Vespas hold a certain intrigue for me. They convey an image. Audrey Hepburn in Roman Holiday. Hipsters zipping around town, more often than not stylish women in stilettos. And it’s kind of practical. I live in a city where a parking space costs a third of your monthly rent. Scooters, just park that baby anywhere.
My desire to ride a scooter contradicts my desire to be safe. I don’t ride fast down hills on my bike for fear of crashing. I drive the speed limit. My snowboarding pace could more aptly be described as sauntering, rather than shredding.
A friend mentioned she wanted to take a motorcycle safety class. Aha! If I learned more about motorcycles, then maybe I wouldn’t fear riding on them. Or scooters. We signed up.
The first part of the course was a five-hour (yes, FIVE!) evening paperwork course. Picture this: we are grouped in groups of four, given study guides, and the evening commences, a potpourri of finding answers on our own, discussion with group members, videos, and whole-group discussion. We first have to name our group. We stare at each other. We eventually introduce ourselves. We stare at our booklets. The four of us couldn’t have been more incongruous. My friend Danielle and I, mature professional women. Viva and Joseph, two something-teen year old college students who could have easily been extras in The Fast and the Furious. Somehow we came up with the name Easy Riders. Class commences.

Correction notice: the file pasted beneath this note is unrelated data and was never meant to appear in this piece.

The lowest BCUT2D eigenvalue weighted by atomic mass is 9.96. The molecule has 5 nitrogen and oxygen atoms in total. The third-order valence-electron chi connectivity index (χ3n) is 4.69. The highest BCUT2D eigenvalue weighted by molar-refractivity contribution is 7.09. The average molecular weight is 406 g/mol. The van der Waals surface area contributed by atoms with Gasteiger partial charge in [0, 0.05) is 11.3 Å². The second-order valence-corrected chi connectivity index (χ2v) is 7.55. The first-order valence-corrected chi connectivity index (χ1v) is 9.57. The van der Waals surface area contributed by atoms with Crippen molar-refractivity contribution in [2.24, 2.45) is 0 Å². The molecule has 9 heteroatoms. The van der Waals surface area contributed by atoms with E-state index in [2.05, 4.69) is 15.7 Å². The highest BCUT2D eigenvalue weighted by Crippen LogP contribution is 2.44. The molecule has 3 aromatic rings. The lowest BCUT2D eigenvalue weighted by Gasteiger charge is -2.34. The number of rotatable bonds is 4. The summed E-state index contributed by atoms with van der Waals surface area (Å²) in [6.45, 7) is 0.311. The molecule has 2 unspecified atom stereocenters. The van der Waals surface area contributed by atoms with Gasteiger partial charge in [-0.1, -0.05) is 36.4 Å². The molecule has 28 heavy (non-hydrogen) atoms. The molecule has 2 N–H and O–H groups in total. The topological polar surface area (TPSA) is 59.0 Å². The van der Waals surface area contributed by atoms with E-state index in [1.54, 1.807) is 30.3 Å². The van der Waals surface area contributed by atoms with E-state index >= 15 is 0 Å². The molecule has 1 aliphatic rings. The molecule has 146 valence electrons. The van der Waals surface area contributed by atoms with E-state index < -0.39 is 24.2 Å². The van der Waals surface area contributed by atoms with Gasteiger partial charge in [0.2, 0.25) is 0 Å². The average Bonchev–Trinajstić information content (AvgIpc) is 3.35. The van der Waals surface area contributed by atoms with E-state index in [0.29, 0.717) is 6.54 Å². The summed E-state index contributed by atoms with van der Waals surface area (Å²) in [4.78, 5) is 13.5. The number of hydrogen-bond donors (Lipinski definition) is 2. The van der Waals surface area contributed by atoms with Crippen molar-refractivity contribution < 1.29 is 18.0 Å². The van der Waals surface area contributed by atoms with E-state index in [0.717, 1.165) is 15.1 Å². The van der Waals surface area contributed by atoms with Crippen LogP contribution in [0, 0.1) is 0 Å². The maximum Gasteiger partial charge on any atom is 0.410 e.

As class progresses, we make our way through the different sections of the manual: types of motorcycles, preparing to ride, street strategies. As discussion ensues, both Danielle and I furiously take notes, writing in margins and highlighting with multiple colors of highlighters. We star; we underline; we mark. We listen; we ask questions; we volunteer. About halfway through the course, Joseph looks at us and dryly comments, “Man, you guys must be good students.”
We glance at their booklets. Neither he nor Viva have written anything. Good students? Or are we simply neurotic?
We pass the written test at the end of the class. All four of us. Next step – the driving portion. Five hours on Saturday morning and five hours on Sunday morning. We can do this.